Cancer Cluster In Florida Worries Parents There's no explanation yet for a spate of brain-cancer cases among children who live in an area of Palm Beach County called The Acreage. State health officials confirm the numbers are higher than normal, but they haven't been able to pinpoint a cause. And that has families frustrated.

Cancer Cluster In Florida Worries Parents

Cancer Cluster In Florida Worries Parents

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The Acreage in Florida
Nelson Hsu/NPR

In Florida's Palm Beach County, residents of a rural community find themselves caught in a medical mystery. Over the past 16 years, at least 13 cases of brain cancer have been diagnosed among children living in an area called The Acreage.

State and federal health officials have designated it a "cancer cluster" — meaning they've found a higher-than-expected number of one type of cancer in a single area.

As resident Michelle Damone noted at a recent residents' meeting, that designation hasn't brought any answers.

"Is there a contaminant out there? Do we need to do more testing? Have we not looked at something? Is there more to look at?" Damone said. "We need to review statistics together. We all need to ask, what do the statistics mean?"

For residents who have been packing into the meetings here in The Acreage, the issue is not statistics but the health of the community's children.

A Chance Meeting

The Acreage is a sprawling area, with about 40,000 residents spread out over more than 100 square miles northwest of West Palm Beach. Homes are on acre-plus lots with septic systems and well water.

Jessica Newfield had a malignant brain tumor. Doctors successfully operated, and nearly five years later, Jessica is healthy and cancer-free. Courtesy of Tracy Newfield hide caption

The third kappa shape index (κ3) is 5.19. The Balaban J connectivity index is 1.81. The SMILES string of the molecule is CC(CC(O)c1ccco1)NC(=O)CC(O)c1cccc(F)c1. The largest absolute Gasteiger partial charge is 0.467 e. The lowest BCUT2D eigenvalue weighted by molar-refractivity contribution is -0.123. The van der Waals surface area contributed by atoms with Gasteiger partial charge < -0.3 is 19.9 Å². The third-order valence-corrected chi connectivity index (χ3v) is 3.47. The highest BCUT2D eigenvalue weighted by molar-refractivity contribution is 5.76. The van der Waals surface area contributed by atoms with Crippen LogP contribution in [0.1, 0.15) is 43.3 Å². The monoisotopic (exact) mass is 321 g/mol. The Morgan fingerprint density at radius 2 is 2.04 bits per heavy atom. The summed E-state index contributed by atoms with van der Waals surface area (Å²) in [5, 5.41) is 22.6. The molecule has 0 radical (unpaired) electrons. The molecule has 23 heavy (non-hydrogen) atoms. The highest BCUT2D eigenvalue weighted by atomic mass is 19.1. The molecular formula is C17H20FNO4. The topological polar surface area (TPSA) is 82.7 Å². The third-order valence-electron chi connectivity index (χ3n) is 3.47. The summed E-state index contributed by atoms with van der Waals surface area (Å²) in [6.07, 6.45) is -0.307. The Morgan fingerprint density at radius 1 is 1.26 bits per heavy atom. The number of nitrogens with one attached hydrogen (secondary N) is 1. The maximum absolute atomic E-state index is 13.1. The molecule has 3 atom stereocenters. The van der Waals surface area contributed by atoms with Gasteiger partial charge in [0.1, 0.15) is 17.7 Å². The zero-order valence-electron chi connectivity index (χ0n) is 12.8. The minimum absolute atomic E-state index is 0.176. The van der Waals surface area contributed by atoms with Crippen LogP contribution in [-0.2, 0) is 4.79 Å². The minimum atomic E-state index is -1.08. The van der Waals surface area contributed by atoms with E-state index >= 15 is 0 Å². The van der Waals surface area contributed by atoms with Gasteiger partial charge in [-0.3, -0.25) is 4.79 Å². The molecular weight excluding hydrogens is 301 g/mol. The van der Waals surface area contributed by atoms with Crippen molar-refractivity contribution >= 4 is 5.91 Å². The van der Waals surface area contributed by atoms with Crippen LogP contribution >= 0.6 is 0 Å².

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Courtesy of Tracy Newfield

Tracy Newfield says she moved here with her family in 2002 because of the area's beauty and the large lots. The extra land gave her family room for Jet Skis, a boat and ATVs. But about two years after they arrived, her young daughter, Jessica began complaining of headaches. Newfield says doctors conducted tests and prescribed medicine but couldn't identify the problem.

"Finally, as the tumor grew, in sixth grade, she came home from school one day and couldn't stand the headache. And so I took her directly to the hospital. We did an MRI. We started to drive home and they told me to come back, come back to the hospital," Newfield says.

Newfield's daughter had a malignant brain tumor. Doctors successfully operated, and nearly five years later, Jessica Newfield is healthy with no recurrence.

For years, Newfield says, she thought her daughter's cancer was an isolated — and rare — incident. That changed in 2008 with a chance meeting at Miami's Children's Hospital.

"Two families ran into each other in a hospital when they were getting the same exact surgery. They go to the same church and you're told by the surgeon, you'll never see one of these in your neighborhood. Little by little, when those two mothers found each other, and word got out in the neighborhood, we then found there were many of us," Newfield says.

More Question Marks

After months of prodding, Florida's health department began investigating. This year, the agency concluded that The Acreage was the site of a cancer cluster.

The finding was a vindication for some, but what followed infuriated many: A state health official said there was no plan to search for an environmental cause. Residents and elected officials protested, and that position was quickly reversed. But many residents in The Acreage remain suspicious about the state's commitment to the investigation.

Stephanie Peskowitz is a nurse and a mother, with two kids younger than 5. Like many here, she's frustrated that state investigators haven't told residents exactly what they plan to do.